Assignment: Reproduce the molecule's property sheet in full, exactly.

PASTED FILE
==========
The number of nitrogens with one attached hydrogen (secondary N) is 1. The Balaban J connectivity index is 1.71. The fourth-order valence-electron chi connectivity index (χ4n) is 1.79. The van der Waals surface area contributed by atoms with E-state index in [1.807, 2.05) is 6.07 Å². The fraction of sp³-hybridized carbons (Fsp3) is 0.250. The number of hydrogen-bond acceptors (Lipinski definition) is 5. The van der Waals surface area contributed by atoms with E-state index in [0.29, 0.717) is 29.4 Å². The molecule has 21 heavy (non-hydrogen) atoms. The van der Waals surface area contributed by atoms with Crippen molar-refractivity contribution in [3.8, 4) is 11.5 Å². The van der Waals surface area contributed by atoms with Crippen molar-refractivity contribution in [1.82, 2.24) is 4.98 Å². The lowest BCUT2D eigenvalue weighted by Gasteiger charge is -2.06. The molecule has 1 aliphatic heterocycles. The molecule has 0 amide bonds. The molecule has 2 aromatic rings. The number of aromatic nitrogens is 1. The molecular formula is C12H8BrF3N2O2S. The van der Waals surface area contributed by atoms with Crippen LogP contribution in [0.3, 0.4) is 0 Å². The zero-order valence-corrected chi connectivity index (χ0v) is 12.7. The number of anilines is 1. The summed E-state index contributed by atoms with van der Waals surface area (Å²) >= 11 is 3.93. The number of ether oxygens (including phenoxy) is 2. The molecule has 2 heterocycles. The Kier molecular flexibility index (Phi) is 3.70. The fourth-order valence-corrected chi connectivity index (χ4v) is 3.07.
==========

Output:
The number of nitrogens with one attached hydrogen (secondary N) is 1. The Balaban J connectivity index is 1.71. The fourth-order valence-electron chi connectivity index (χ4n) is 1.79. The van der Waals surface area contributed by atoms with E-state index in [1.807, 2.05) is 6.07 Å². The fraction of sp³-hybridized carbons (Fsp3) is 0.250. The number of hydrogen-bond acceptors (Lipinski definition) is 5. The van der Waals surface area contributed by atoms with E-state index in [0.29, 0.717) is 29.4 Å². The molecule has 21 heavy (non-hydrogen) atoms. The van der Waals surface area contributed by atoms with Crippen molar-refractivity contribution in [3.8, 4) is 11.5 Å². The van der Waals surface area contributed by atoms with Crippen molar-refractivity contribution in [1.82, 2.24) is 4.98 Å². The lowest BCUT2D eigenvalue weighted by Gasteiger charge is -2.06. The molecule has 1 aliphatic heterocycles. The molecule has 0 amide bonds. The molecule has 2 aromatic rings. The number of aromatic nitrogens is 1. The molecular formula is C12H8BrF3N2O2S. The van der Waals surface area contributed by atoms with Crippen LogP contribution in [0.3, 0.4) is 0 Å². The zero-order valence-corrected chi connectivity index (χ0v) is 12.7. The number of anilines is 1. The summed E-state index contributed by atoms with van der Waals surface area (Å²) >= 11 is 3.93. The number of ether oxygens (including phenoxy) is 2. The molecule has 2 heterocycles. The Kier molecular flexibility index (Phi) is 3.70. The fourth-order valence-corrected chi connectivity index (χ4v) is 3.07.